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The Scientific Context for Exploration of the Moon
Curation of lunar samples has always aimed to avoid cross-contamination of samples. A major manifestation of this requirement is that samples from more than one location on the Moon have been handled in separate work areas (typically nitrogen-filled stainless steel cabinets) or in work areas that are thoroughly cleaned before samples from another area are introduced. The challenge of working with samples from a much wider variety of areas will be significant, and the procedures and facilities for doing that should be re-evaluated. For example, working with a large number of small samples from a diversity of areas might require smaller, more flexible, work areas.
Many of the large samples collected by Apollo proved to be needlessly redundant scientifically. When most analyses can be done on milligram to gram quantities of samples, 10 kg rock samples are likely to be too large. This may not be true of rock samples for which important internal relationships (e.g., contacts between matrix and clasts in complex breccias) require study. Large regolith samples (perhaps greater than 200 g) can prove to be cumbersome to handle and preserve, when only a few grams of material are designated for study. These types of considerations should be included in designing crew surface procedures, sampling tools, and containers.
The ability to return to a field area or to a central outpost will open some opportunities not available to the Apollo program. In particular, capability can be provided for storing larger pieces of rock on the Moon in a protected environment, in case there is a future call for study of those samples when something unusual is discovered during scientific investigations. As mentioned elsewhere, analytical capability on the Moon could be used to select portions of samples, such as fragments from a sieved regolith sample. In these cases, the residual materials, which may have future scientific value, should be isolated and preserved in some manner. The characteristics of a lunar curatorial facility and associated hardware and procedures should receive study.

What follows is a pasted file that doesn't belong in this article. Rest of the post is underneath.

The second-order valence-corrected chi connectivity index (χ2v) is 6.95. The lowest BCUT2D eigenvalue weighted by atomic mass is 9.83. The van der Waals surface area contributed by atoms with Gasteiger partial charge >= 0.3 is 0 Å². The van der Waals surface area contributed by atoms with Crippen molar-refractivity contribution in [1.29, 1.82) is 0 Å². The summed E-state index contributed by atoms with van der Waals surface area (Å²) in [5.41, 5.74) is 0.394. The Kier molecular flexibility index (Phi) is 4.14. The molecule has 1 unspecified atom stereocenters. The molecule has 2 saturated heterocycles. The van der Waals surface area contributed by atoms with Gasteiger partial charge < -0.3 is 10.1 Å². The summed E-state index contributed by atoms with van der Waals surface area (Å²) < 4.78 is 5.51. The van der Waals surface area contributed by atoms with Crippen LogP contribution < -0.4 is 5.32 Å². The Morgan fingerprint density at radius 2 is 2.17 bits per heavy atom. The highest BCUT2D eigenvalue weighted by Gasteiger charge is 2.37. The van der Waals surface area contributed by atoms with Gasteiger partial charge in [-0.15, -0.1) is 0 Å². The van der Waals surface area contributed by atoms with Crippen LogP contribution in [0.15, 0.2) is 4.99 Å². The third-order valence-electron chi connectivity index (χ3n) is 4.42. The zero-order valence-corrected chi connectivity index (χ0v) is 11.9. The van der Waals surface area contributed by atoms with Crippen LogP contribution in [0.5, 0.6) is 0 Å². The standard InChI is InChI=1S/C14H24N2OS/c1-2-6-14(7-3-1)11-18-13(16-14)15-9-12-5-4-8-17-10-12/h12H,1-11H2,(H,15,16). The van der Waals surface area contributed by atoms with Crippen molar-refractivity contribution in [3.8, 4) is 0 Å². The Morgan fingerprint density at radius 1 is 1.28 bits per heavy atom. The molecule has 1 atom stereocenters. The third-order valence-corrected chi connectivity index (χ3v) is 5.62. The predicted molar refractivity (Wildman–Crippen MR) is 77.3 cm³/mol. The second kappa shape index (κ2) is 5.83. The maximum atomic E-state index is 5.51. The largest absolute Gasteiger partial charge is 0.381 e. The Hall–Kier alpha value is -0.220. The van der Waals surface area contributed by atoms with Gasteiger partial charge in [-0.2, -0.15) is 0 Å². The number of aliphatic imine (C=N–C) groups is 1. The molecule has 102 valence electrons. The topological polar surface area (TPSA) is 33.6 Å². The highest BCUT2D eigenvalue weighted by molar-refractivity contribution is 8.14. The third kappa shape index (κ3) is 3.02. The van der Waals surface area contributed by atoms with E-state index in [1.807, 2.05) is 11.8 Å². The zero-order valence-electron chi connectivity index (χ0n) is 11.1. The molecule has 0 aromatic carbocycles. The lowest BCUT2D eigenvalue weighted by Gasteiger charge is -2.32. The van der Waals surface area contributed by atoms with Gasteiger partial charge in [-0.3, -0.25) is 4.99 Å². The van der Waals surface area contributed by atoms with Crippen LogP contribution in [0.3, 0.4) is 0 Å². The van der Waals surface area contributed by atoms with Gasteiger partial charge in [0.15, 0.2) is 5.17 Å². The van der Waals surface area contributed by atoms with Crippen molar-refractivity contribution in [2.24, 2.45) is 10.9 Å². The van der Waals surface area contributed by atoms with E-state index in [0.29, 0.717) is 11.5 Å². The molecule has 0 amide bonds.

Finding 4R: The NASA curatorial facilities and staff have provided an exemplary capability since the Apollo program to take advantage of the scientific information inherent in extraterrestrial samples. The VSE has the potential to add significant demands on the curatorial facilities. The existing facilities and techniques are not sufficient to accommodate that demand and the new requirements that will ensue. Similarly, there is a need for new approaches to the acquisition of samples on lunar missions.
Recommendation 4R: NASA should conduct a thorough review of all aspects of sample curation, taking into account the differences between a lunar outpost-based program and the sortie approach taken by the Apollo missions. This review should start with a consideration of documentation, collection, and preservation procedures on the Moon and continue to a consideration of the facilities requirements for maintaining and analyzing the samples on Earth. NASA should enlist a broad group of scientists familiar with curatorial capabilities and the needs of lunar science, such as the Curation and Analysis Planning Team for Extraterrestrial Materials (CAPTEM), to assist it with the review.